Smokey Pulled Pork


Not for the faint of heart, this recipe will take 2 days to make if you do it right. You can shorten brine & marinating times to speed it up but you won’t get the flavor you deserve…

I’m making this over the weekend & will add photos and exact steps as I go. Wish me luck!

1 bottle hard apple cider (Angry Orchard works well)
1C cold black coffee
1/2 C red wine vinegar

  • Pork Rub
  • Wood Chips (mix 1:1 Apple Wood and Mesquite)
  • Foil Pans
    one large enough for roast, one smaller pan to fit in to bottom of grill

Place roast in 2 gallon ziplock bag & pour in brine. Squeeze out as much air as possible & seal baggie. Refrigerate for 8 hours or overnight.

Remove from brine (discard brine) and pat dry. Place roast on sheet pan or cookie sheet, preferably on a rack. I personally don’t have one and make due putting it on a sheet pan. Liberally sprinkle pork rub over entire roast, rubbing it in as you go. Finish with the fat cap on top, covering it entirely with the rub. Refrigerate 8 hours or overnight. Place wood chips in a large bowel, cover with water and soak over night.

A fatty roast with a fatcap that covers the whole top of the roast makes for a moister, more tender roast.

Prepare the Grill

Make a ring of charcoal around the perimeter of the grill on the lower coal base. Start the coals (I prefer a charcoal starter to avoid lighter fluid taste from permeating the meat while smoking). When coals have white edges, pour around perimeter of grill over the first layer of charcoal. Carefully place a round foil pan with wood chips in the center of the coals and cover with water. *During the smoking process, the steam from the pan will add moisture to the cooking atmosphere and once the water evaporates the wood will start to smoke. Add another layer of charcoal over the hot coals. With the lid off, allow the new layer of coals to start to burning (10-15 minutes.) When the grill has reached 200 to 225 degrees F, add a liberal layer of presoaked wood chips over hot coals. Place the cooking grill over hot coals and wood chips.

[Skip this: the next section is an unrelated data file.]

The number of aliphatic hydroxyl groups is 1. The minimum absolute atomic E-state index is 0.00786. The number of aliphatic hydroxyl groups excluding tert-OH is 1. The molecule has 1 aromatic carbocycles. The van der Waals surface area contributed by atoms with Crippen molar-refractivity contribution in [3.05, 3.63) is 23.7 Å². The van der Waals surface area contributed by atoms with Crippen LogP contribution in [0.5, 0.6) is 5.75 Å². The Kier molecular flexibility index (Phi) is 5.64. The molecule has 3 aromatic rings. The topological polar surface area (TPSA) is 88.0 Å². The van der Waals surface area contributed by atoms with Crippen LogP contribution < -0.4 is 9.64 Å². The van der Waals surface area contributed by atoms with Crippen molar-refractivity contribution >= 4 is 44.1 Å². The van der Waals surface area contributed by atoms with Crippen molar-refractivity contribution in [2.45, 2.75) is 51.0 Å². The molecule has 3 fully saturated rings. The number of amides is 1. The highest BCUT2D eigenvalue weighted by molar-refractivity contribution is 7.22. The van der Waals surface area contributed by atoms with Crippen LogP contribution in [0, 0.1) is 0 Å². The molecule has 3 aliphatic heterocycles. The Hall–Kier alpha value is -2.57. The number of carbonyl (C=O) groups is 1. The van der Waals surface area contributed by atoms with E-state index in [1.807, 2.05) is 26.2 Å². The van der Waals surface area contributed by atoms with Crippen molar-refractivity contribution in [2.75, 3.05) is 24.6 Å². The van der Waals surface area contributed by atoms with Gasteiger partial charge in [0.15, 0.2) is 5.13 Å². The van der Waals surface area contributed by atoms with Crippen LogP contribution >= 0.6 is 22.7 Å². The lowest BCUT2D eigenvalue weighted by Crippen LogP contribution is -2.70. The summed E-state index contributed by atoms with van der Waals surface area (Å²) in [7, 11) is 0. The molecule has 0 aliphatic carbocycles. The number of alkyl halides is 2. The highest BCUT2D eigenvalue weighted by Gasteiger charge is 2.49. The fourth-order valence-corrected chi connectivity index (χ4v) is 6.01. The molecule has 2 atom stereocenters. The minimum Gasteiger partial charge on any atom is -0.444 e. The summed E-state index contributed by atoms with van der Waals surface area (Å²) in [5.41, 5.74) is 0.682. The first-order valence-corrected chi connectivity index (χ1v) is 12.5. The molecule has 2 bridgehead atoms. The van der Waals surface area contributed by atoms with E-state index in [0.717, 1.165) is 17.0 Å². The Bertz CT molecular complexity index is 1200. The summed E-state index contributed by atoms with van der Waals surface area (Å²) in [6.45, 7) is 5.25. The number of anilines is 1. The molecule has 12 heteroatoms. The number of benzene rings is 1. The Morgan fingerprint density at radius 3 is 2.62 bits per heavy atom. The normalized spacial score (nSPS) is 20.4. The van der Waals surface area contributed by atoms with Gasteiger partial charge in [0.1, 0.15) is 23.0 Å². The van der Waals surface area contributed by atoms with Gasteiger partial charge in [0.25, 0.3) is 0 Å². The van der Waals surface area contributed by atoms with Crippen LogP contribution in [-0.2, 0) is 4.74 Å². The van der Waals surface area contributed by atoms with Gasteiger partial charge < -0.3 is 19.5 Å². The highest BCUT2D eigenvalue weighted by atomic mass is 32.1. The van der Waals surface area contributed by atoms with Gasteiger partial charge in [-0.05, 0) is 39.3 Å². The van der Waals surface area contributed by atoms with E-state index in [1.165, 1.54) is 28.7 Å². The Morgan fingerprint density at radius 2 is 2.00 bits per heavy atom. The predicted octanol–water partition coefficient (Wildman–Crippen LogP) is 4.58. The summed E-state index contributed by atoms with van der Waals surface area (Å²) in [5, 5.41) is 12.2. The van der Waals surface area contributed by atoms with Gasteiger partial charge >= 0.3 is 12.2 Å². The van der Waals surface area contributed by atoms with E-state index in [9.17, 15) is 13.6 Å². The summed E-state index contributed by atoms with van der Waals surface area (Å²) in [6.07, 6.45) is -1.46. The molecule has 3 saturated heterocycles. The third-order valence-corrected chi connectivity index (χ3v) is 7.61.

Place the roast in the large foil pan, fatcap on top. Place in center of rack. Carefully pour the braising liquid into the corner of the pan, taking care not to wash the rub off of the top of the roast. Place the lid on the grill, opening top and bottom vents completely.

Unless you think your coals are not burning well, keep the lid on. (No peeking!!) Every time you take the lid of you lose smoke and drop the temperature, extending the cooking time.

Maintain a 200 to 225 degree F cooking temperature inside the grill, adding coals every couple of hours as needed. Add wood chips every time you add new coals.

When the pork reaches an internal temperature of 165 to 170 degrees F on an instant read meat thermometer (after about 3-5 hours), remove it from the grill and cover with foil. Return the covered roast to the grill and close the bottom vent. Continue to cook about another hour until done. When the pork reaches an internal temperature of 165 to 170 degrees F on an instant read meat thermometer (after about 3 to 4 hours), remove it from the grill and cover with foil. *The fat cap will likely be black at this point but now it’s a flavor cap!

The pork is done when it pulls apart easily (190 to 195 degrees F)
Remove from grill and let rest, still covered, for 30 minutes to allow juices to settle back into the meat. Remove meat from pan and discard remaining juices (this will be mostly, if not all fat.) Remove bone and pull apart the roast.


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